PANAMA CITY — Rejecting out of hand a proposal by middle-ranking officers in Panama's army that U.S. troops be expelled from the Panama Canal, U.S. officials here and in Washington declared Tuesday that no pullout is planned and that the presence of U.S. forces at the canal is covered by a treaty in effect until the end of 1999.
The issue erupted Monday when officers read a statement to Gen. Manuel A. Noriega, the de facto military ruler of Panama, calling for the expulsion of the U.S. Southern Command. The command supervises American troops stationed at the Panama Canal and directs all U.S. military activity in Central and South America.
The call by officers of the Panama Defense Forces clearly had Noriega's backing: In a televised speech following their statement, the general said "we reject" the presence of the Southern Command, although he stopped short of saying U.S. troops must go home.
Response From Pentagon
At a Washington briefing, Pentagon spokesman Dan Howard said: "We have a treaty with the government of Panama, which, as you know, has the United States maintaining its forces in Panama until December 31, 1999. And even after that date, we are charged with maintaining the neutrality of the canal."
William Ormsbee, a spokesman for the Southern Command in Panama, commented, "The U.S. has primary responsibility to defend and protect the canal, and the Southern Command is related to that."
Despite the flap, U.S. forces at the canal have not been put on alert, and there are no plans to evacuate families of troops stationed there, Ormsbee said. There are 10,000 U.S. troops plus dependents in Panama.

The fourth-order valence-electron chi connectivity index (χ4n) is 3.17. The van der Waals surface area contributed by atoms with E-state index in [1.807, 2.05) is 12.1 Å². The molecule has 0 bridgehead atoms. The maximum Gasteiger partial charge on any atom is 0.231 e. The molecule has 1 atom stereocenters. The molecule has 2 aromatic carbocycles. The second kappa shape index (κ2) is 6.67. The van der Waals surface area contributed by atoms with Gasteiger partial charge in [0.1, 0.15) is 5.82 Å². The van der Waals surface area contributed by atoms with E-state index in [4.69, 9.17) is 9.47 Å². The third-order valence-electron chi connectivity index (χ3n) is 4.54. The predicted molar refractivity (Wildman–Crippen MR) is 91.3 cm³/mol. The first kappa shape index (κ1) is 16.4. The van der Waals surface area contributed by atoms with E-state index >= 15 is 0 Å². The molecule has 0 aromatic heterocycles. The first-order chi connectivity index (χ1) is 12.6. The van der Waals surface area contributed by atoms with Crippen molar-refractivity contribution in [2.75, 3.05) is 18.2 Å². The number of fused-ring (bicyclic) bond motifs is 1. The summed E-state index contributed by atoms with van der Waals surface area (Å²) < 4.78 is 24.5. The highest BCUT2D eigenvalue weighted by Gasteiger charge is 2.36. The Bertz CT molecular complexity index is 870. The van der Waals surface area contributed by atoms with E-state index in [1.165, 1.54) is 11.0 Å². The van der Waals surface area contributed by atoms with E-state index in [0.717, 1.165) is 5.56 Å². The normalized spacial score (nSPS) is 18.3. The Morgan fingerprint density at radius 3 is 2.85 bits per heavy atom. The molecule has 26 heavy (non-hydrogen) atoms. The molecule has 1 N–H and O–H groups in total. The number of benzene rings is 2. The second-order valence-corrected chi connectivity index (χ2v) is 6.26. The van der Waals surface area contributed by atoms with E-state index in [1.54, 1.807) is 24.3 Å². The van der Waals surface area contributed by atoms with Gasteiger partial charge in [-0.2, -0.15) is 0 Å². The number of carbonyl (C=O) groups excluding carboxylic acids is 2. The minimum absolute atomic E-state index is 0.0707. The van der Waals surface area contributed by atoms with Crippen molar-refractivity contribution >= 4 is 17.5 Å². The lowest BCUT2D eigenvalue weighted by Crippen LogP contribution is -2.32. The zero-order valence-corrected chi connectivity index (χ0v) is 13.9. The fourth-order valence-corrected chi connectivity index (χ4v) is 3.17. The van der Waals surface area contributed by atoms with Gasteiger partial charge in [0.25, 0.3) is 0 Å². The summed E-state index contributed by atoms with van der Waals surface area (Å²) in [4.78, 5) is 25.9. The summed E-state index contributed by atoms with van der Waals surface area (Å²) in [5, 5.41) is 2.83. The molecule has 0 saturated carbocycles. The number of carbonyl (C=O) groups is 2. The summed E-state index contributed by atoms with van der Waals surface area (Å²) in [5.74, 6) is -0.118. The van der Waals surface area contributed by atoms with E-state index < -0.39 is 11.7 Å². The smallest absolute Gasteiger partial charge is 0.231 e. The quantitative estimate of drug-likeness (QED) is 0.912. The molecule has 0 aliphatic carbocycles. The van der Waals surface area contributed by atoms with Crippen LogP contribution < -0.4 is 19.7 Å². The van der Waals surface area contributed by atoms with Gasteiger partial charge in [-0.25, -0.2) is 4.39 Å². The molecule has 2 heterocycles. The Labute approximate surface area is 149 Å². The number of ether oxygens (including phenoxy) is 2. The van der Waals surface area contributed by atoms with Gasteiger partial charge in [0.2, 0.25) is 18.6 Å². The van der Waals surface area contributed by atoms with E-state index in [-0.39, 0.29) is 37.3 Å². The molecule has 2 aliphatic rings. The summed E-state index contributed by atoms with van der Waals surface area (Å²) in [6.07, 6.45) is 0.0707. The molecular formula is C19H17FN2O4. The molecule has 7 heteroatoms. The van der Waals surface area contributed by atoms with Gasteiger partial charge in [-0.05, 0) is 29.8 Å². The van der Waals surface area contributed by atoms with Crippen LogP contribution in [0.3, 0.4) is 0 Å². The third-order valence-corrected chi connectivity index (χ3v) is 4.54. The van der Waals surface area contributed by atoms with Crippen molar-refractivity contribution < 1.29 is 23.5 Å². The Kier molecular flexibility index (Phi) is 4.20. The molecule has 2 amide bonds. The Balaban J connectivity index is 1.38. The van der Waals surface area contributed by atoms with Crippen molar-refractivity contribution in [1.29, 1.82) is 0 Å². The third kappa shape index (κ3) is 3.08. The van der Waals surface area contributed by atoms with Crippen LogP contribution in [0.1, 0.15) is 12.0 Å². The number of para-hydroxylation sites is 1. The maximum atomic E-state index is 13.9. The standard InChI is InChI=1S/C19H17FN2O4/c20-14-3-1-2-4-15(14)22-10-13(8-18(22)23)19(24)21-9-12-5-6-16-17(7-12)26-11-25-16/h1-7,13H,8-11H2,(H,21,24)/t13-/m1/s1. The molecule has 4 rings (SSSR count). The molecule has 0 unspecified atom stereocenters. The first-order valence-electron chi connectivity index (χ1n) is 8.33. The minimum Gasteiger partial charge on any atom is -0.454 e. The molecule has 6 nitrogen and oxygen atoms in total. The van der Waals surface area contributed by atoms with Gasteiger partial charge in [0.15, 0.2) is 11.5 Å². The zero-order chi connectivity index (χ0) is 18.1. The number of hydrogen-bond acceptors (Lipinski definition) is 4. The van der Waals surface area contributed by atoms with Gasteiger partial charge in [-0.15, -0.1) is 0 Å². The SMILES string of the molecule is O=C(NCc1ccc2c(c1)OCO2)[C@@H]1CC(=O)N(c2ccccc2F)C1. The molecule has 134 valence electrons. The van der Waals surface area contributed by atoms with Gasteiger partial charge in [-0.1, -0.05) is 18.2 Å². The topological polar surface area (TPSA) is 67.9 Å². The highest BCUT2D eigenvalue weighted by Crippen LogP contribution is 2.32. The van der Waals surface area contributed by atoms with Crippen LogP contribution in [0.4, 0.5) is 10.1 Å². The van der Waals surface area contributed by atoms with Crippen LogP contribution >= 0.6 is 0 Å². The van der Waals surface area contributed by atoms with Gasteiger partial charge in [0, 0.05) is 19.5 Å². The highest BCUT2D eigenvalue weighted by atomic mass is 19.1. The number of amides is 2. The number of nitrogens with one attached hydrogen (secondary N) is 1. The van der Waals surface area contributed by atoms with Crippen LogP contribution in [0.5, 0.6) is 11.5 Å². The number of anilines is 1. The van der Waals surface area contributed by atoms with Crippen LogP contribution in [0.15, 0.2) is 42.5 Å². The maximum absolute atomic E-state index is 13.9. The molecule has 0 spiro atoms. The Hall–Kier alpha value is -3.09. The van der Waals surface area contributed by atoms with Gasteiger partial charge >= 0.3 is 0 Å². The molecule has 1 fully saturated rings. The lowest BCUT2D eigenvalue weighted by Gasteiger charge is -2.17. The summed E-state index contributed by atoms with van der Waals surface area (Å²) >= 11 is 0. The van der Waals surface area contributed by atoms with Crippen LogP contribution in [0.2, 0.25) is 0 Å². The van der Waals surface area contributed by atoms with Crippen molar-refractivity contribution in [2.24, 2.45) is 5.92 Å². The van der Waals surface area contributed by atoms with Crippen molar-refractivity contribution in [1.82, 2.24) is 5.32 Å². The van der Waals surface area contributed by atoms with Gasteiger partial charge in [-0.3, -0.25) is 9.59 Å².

The question over the continued presence of the American military here comes amid a spiraling feud between Washington and Noriega.
Pressure to Step Down
Last week, the general was charged by two Florida grand juries with drug smuggling, racketeering and money laundering. The United States has been pressuring him to step down to allow free presidential elections in Panama.
Charges against Noriega continued to emerge Tuesday as a one-time associate of Noriega told a Senate hearing that his former boss had converted the Panamanian military into an apparatus that made millions of dollars in illicit enterprises.
Noriega has responded to U.S. pressure and reports of corruption by criticizing the American presence at the Panama Canal and charging that Washington is trying to renege on the 1977 Panama Canal Treaties, which will give full control of the canal to Panama by the century's end.
Under treaty provisions, the United States and Panama are required to jointly defend the canal through the year 1999. Until then, American officials contend, the U.S. troop level at the canal is to be determined by Washington.
On Monday, Noriega's officers challenged that interpretation of the treaty, saying the document "does not contemplate" the presence of the Southern Command. Although read to Noriega, the call for expulsion was directed at Eric A. Delvalle, Panama's figurehead president. Delvalle has not publicly commented on the request.
'Point of Aggression'
Noriega responded with strong language. "We reject the Southern Command," he said. "The Southern Command constitutes another point of aggression against the Republic of Panama."
The call for the expulsion appears to be the beginning of a new surge of anti-U.S. rhetoric by the military strongman and his followers. Last summer, when domestic opponents of Noriega took to the streets to demonstrate against the government, Noriega blamed the outburst on Washington.
Demonstrators affiliated with the military-backed Revolutionary Democratic Party threw paint at the U.S. Embassy in Panama City. Washington subsequently cut off military and economic aid to Panama.
Since the drug-related charges became public last Friday, Noriega has begun to crack down on his opponents, shutting one newspaper and three radio stations. The latest closures occurred Monday, when Radio Exitosa in Panama City and Radio Chiriqui in far western Panama were taken off the air for broadcasting a call for a protest general strike.